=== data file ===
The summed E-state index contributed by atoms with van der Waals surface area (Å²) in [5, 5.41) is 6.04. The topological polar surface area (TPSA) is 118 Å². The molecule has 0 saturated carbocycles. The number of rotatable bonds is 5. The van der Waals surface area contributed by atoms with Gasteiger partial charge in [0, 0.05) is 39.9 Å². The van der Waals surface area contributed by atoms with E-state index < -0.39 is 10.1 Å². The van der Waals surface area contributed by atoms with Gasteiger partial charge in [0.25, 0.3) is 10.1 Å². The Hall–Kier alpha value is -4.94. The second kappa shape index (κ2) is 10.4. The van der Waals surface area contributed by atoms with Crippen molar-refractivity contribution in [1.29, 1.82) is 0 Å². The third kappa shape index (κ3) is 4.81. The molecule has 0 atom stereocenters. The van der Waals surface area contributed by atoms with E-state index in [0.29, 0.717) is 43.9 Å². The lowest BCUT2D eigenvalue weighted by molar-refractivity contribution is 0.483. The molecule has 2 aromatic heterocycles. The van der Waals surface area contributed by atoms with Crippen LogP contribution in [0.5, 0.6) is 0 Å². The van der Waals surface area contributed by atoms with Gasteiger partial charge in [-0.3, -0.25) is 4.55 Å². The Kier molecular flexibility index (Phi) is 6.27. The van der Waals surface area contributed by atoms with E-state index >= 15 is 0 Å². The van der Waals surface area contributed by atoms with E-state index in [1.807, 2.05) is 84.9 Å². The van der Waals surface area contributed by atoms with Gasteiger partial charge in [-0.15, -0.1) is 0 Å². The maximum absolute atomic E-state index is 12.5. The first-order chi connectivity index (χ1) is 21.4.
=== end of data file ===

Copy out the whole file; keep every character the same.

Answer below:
The summed E-state index contributed by atoms with van der Waals surface area (Å²) in [5, 5.41) is 6.04. The topological polar surface area (TPSA) is 118 Å². The molecule has 0 saturated carbocycles. The number of rotatable bonds is 5. The van der Waals surface area contributed by atoms with Gasteiger partial charge in [0, 0.05) is 39.9 Å². The van der Waals surface area contributed by atoms with E-state index < -0.39 is 10.1 Å². The van der Waals surface area contributed by atoms with Gasteiger partial charge in [0.25, 0.3) is 10.1 Å². The Hall–Kier alpha value is -4.94. The second kappa shape index (κ2) is 10.4. The van der Waals surface area contributed by atoms with Crippen molar-refractivity contribution in [1.29, 1.82) is 0 Å². The third kappa shape index (κ3) is 4.81. The molecule has 0 atom stereocenters. The van der Waals surface area contributed by atoms with E-state index in [0.29, 0.717) is 43.9 Å². The lowest BCUT2D eigenvalue weighted by molar-refractivity contribution is 0.483. The molecule has 2 aromatic heterocycles. The van der Waals surface area contributed by atoms with Crippen LogP contribution in [0.5, 0.6) is 0 Å². The van der Waals surface area contributed by atoms with Gasteiger partial charge in [-0.3, -0.25) is 4.55 Å². The Kier molecular flexibility index (Phi) is 6.27. The van der Waals surface area contributed by atoms with E-state index >= 15 is 0 Å². The van der Waals surface area contributed by atoms with E-state index in [1.807, 2.05) is 84.9 Å². The van der Waals surface area contributed by atoms with Gasteiger partial charge in [-0.15, -0.1) is 0 Å². The maximum absolute atomic E-state index is 12.5. The first-order chi connectivity index (χ1) is 21.4.